If this post weren't so odd I'd say I was going for an easy laugh. While technically not in Caledonian Parkside, the Flatbush Gardens apartment complex has fascinated me ever since they started touting it on the subways a couple years ago. I'm guessing you haven't visited it personally, since it's a 20 minute walks south and east of our beloved Q at Parkside. Turns out (and this is definitely NOT news to longtime Flatbushians) it used to be the Vanderveer Projects, and still basically is, save the name change. The Housing Authority sold it, and it's now owned by the same folks who bought Starrett City, another formerly public housing complex gone private. All these Projects look a bit like their famous semi-private cousin Stuy-Town, and in this amazing ad the folks at Clipper Equity actually try to compare Flatbush Gardens favorably to it:
You're probably laughing right now, because as a savvy New Yorker you know damn well that if you want to live cheaper you gotta move farther out and away from the Town and Country subscribers. But what if you were moving to NYC and needed an affordable place to rent, and you saw Flatbush Gardens' fancy website. And you heard Brooklyn was THE place to be. That's the story behind the couple in this incredible video ad. It really has to be seen to be believed. Roll Tape.
The truth about FG is probably a little closer to the abysmal reviews posted here: Apt Ratings. So caveat emptor I guess.
Y'all know that Stuy-Town was bought for like a trillion dollars by Tishman Speyer. And after a couple years they had to give it up in bankruptcy court. Now, for some reason people have always proudly told how Stuy-Town and other big complexes were NEVER public housing, and that MetLife built them, and don't get them confused with them there P.J's. And technically I suppose it's true. But Robert Moses was behind the whole thing, even putting pressure on MetLife to do it, and there was rent control and tons of City and state regulations protecting the tenants, and when the City's that involved in a public-private partnership, and calling the shots, it's public housing, no matter who's name is on the title. Those days are over. Now, when people talk affordable housing, we're lucky to get a few units of Fedders houses with curbcut parking spaces.
Well, at least they have air conditioning!
The Q at Parkside
News and Nonsense from the Brooklyn neighborhood of Lefferts and environs, or more specifically a neighborhood once known as Melrose Park. Sometimes called Lefferts Gardens. Or Prospect-Lefferts Gardens. Or PLG. Or North Flatbush. Or Caledonia (west of Ocean). Or West Pigtown. Across From Park Slope. Under Crown Heights. Near Drummer's Grove. The Side of the Park With the McDonalds. Jackie Robinson Town. Home of Lefferts Manor. West Wingate. Near Kings County Hospital. Or if you're coming from the airport in taxi, maybe just Flatbush is best.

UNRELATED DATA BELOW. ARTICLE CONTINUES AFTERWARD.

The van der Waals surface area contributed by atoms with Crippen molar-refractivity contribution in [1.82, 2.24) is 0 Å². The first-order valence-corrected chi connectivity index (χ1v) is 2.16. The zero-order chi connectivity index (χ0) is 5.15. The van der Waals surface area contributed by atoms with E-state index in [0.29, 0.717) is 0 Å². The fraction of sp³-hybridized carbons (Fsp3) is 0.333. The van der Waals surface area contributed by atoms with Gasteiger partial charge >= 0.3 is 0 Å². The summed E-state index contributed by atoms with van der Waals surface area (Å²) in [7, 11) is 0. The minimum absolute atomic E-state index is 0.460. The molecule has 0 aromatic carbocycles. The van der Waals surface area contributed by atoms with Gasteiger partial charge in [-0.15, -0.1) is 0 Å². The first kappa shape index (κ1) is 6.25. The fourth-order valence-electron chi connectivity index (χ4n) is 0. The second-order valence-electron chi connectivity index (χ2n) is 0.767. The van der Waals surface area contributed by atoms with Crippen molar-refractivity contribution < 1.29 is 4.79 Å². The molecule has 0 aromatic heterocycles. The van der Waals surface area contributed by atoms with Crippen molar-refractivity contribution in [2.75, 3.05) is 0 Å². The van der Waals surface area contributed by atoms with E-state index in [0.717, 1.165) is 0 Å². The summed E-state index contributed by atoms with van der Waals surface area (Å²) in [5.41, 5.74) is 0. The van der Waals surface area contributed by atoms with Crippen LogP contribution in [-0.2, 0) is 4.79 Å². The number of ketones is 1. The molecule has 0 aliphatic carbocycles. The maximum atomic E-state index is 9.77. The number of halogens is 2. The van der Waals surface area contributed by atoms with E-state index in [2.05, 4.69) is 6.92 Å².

Wednesday, September 29, 2010
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Before moving to this 'hood, my hubby and I checked out Flatbush Gardens 'cause the ad sounded like what we were looking for. Oh my, what a piece of shit! The elevator was broken (the sign said it would be repaired the year prior), there were roaches in the hallway and the apartment they showed us had a hole in the wall (a hole as in, you could see outside!). Flatbush Gardens are glorified projects and nothing more.
And watch out for the upcoming strike by the Union workers who maintain the building. The current owners want to cut their wages in half because their investment turned sour. Sorry guys, not the workers' fault.
I want to cry into a cup and drink my tears after reading those tenants' nightmarish tales!! Even more grateful to be a Clarkson Flatbed-head now.
Great post and thanks for the MetLife info. Amazing how many of these places have ended up private - even if StuyTown was different than say a Mitchell-Llama. I guess the protections for these places to remain as they were (tho' this one sounds like it has in every other way) either weren't that good or ... It's so true what passes as affordable housing nowadays of the small amount that ever comes to be.
There was a loophole for years - closed up maybe last year - in which developers would get tax breaks for building affordable housing for a project in Manhattan and then place the affordable housing component in Queens or East New York! Incredible.
Though they look like public housing, the "Vanderveer Estates" were always private.
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